On 22nd June we slept till late and after breakfast we went to the pool. Everyone else was there, too! After lunch we left around 2 p.m. for a drive around the Tuscan countryside, stopping off at the village of Lari with its castle. Then we went for a 1.5 hours hike near Casciana Terme. It was hot but a bit windy. We walked past orchards, olive groves and through the forest and arrived back at I Moricci around 6 p.m. After taking a shower we went out for dinner. We had a lovely meal at the Trattoria La Botteghina near Chianni consisting of pasta with wild boar minced meat sauce for starters, rabbit and duck for the main course, and ice-cream for dessert, plus bread, wine and water, all for a total of €33.00. It was very good and comparatively cheap!

A walled city and a bareback horse race: Monteriggioni and Siena

Torre del MangiaWe left around 11 a.m. and 1 hour later we reached Monteriggioni with its nearly intact 13th century fortified wall, covering a length of 570 meters and alternated by 14 towers and 2 gates. We strolled through the village and arrived in Siena by 1 p.m.Duomo Santa Maria Assunta We went to see the cathedral, which has a very impressive façade and interior, and the beautiful Piazza del Campo with the Palazzo Pubblico. Here the Palio, a wild bareback horse race instituted in 1147, is celebrated every year in July and August. We climbed the 400 steps of the 102 m high Torre del Mangia built in the 14th century. The views from here over the rooftops of medieval Siena and the outlying Tuscany hills are breathtaking. Only a certain number of visitors are allowed to climb the tower at a time so that tickets (€5.50) can be purchased only for a certain time of day and waiting periods should be expected! It is therefore recommended to buy a ticket for the tower immediately upon arrival in Siena. You can then visit the town until the time indicated on the ticket for access to the tower. We were lucky in so far that we arrived at the Torre del Mangia shortly before the afternoon ticket sale was opened at 3 p.m. We queued for 20 minutes and were able to get tickets for 3:15 p.m. In the remaining waiting time we bought an ice-cream at an ice-cream parlour with a view of the piazza from a balcony on the first floor! We left Siena at 4:15 p.m. and arrived back at I Moricci 1.5 hours later. Jumped into the pool and had dinner.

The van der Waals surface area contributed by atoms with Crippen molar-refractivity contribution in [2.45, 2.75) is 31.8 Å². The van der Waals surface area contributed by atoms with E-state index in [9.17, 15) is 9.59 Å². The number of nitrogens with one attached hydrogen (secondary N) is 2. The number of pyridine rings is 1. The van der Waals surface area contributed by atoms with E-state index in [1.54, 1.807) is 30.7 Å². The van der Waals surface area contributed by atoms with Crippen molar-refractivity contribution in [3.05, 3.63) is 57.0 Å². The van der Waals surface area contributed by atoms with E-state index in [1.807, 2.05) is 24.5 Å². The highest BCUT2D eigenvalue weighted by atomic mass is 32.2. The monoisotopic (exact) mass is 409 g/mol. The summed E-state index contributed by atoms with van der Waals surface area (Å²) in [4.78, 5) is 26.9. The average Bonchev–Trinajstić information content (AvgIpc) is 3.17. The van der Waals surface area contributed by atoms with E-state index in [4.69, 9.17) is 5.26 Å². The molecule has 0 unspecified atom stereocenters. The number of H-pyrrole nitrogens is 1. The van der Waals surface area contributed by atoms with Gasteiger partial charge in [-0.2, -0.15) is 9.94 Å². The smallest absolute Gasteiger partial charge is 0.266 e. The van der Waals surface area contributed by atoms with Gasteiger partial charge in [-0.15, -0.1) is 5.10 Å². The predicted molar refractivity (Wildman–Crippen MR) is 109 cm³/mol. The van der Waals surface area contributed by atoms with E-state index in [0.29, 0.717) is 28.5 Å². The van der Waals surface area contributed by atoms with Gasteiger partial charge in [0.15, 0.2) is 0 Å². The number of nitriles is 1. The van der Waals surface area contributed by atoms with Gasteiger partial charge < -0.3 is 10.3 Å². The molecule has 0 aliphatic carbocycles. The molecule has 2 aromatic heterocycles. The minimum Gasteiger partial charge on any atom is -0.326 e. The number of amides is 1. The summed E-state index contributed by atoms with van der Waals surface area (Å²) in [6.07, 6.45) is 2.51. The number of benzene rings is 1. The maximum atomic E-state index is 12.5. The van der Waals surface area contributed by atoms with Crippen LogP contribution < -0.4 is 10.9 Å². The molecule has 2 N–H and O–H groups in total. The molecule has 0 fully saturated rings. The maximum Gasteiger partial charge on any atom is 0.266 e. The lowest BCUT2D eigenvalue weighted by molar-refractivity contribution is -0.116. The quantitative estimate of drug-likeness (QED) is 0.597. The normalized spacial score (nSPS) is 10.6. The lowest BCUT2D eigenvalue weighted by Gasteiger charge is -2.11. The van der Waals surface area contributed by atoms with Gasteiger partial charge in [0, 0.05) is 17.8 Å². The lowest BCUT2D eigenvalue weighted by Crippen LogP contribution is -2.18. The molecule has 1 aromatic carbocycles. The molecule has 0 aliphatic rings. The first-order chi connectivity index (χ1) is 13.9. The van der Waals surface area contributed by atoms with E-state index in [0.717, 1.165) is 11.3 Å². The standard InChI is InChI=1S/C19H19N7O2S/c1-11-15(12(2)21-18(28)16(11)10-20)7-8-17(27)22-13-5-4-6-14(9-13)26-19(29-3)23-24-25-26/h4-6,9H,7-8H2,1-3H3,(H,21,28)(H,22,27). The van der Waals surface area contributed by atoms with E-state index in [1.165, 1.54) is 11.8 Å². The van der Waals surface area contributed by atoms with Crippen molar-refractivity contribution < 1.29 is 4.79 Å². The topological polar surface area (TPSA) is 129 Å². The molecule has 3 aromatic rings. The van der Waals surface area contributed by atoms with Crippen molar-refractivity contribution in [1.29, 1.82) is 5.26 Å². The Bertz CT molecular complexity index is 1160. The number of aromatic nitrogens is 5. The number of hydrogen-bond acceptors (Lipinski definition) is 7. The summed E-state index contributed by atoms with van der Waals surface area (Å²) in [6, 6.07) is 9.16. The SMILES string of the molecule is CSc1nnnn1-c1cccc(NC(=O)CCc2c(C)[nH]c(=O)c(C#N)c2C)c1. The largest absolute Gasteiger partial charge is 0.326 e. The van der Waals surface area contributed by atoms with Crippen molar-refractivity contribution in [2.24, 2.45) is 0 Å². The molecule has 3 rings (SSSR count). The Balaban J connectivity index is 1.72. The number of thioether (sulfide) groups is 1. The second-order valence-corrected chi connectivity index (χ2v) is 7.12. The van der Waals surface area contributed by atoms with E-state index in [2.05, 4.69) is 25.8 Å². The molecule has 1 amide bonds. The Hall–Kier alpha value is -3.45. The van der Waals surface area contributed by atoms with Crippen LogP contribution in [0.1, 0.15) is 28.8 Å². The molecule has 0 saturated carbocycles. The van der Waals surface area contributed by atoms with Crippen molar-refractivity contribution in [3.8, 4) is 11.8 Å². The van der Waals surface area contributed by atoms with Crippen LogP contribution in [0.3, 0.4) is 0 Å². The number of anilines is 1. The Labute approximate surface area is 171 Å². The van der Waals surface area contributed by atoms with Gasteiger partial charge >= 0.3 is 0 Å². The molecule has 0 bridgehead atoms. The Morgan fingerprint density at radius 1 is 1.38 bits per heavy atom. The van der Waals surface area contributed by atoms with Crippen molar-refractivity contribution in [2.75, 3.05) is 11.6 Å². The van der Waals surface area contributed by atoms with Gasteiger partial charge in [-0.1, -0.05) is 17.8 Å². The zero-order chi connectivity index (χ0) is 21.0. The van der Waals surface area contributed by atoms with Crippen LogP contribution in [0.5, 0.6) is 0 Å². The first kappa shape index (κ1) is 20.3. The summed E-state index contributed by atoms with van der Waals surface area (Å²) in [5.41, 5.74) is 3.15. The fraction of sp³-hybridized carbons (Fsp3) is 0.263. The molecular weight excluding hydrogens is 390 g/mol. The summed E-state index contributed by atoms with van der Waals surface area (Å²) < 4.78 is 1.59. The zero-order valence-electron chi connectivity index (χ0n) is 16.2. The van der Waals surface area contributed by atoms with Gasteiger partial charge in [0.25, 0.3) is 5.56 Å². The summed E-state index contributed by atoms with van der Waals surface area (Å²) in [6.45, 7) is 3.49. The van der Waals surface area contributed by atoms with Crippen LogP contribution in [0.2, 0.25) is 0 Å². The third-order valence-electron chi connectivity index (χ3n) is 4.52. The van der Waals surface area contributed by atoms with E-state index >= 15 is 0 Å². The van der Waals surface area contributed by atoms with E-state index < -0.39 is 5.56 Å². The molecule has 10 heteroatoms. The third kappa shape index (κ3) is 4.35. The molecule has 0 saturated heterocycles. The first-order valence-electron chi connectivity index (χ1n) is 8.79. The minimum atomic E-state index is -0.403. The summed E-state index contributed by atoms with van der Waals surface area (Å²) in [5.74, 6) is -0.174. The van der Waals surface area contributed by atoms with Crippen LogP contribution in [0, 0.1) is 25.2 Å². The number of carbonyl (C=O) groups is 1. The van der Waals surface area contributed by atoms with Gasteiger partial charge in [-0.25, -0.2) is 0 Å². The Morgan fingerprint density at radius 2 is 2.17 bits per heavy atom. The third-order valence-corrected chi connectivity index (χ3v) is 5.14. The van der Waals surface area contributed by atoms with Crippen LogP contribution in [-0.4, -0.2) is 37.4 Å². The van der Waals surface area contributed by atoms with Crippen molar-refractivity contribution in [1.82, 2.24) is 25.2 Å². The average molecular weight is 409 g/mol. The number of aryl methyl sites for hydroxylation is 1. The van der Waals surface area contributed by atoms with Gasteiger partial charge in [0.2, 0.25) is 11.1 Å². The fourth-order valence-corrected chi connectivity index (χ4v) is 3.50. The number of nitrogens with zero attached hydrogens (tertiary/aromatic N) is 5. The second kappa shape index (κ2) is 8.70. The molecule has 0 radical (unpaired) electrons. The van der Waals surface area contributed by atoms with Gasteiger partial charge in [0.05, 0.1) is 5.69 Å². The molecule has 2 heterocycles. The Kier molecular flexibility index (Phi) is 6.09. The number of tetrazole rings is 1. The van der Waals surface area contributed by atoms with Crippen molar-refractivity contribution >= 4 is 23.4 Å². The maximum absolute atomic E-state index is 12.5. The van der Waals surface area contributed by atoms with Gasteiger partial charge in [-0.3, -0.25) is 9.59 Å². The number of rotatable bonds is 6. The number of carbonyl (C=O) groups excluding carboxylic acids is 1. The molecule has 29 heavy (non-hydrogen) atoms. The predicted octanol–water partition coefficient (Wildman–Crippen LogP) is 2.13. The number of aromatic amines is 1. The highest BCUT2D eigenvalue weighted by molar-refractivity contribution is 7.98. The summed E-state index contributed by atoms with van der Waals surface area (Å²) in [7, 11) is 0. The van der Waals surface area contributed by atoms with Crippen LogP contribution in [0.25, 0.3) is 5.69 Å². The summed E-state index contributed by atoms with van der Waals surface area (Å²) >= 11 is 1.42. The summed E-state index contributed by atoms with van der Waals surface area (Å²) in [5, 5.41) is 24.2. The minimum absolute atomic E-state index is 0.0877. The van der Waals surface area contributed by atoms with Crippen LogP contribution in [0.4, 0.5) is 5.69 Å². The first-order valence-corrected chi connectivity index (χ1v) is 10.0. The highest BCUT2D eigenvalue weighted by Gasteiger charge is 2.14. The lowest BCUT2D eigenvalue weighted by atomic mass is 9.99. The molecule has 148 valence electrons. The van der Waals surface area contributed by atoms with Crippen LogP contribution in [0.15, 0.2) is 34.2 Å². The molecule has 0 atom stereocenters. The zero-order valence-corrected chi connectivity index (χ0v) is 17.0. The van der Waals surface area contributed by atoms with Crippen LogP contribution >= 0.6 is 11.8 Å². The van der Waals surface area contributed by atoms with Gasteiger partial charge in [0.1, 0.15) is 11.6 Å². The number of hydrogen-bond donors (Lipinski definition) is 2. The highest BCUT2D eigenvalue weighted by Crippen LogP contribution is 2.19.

Duomo Santa Maria Assunta Piazza del Campo Piazza del Campo
Siena Katja Katja

A day at the coast: Golfo di Baratti

Cypress AvenueDecided to spend the day at the sea. Left around 11 a.m. and tried a shortcut instead of the main road to the coast. Golfo di BarattiHowever, that road was in quite a bad condition and it took a while until we got back to the main road to Cecina. Between Bolgheri and San Guido we drove through a 5 km long cypress avenue. Then we followed the coastline until, at 1 p.m., we reached the Golfo di Baratti  with the town of Populonia nestled on top of a hill. Parked near the beach and had a panini (bread roll) with mozzarella cheese and tomato respectively porchetta (pork). The golden sand at the beach was incredibly hot. In the sun and without shoes it was easy to burn your feet! We rented 2 sun beds and an umbrella for €16.00 the day. The water was clear and refreshing, very salty, so you could even stay afloat without drowning! We stayed till 5 p.m. and returned to I Moricci in 1.5 hours via the expressway to Cecina and the main route via Saline di Volterra. Had a shower and went for dinner at a pizzeria in Péccioli (2 pizzas, 1 mixed  salad, water and 2 tartuffo ice-creams for €20.00). Back at I Moricci we joined Jan and Astrid on the terrace for another drink, a chat and some more ice-cream.


A typical country town: Péccioli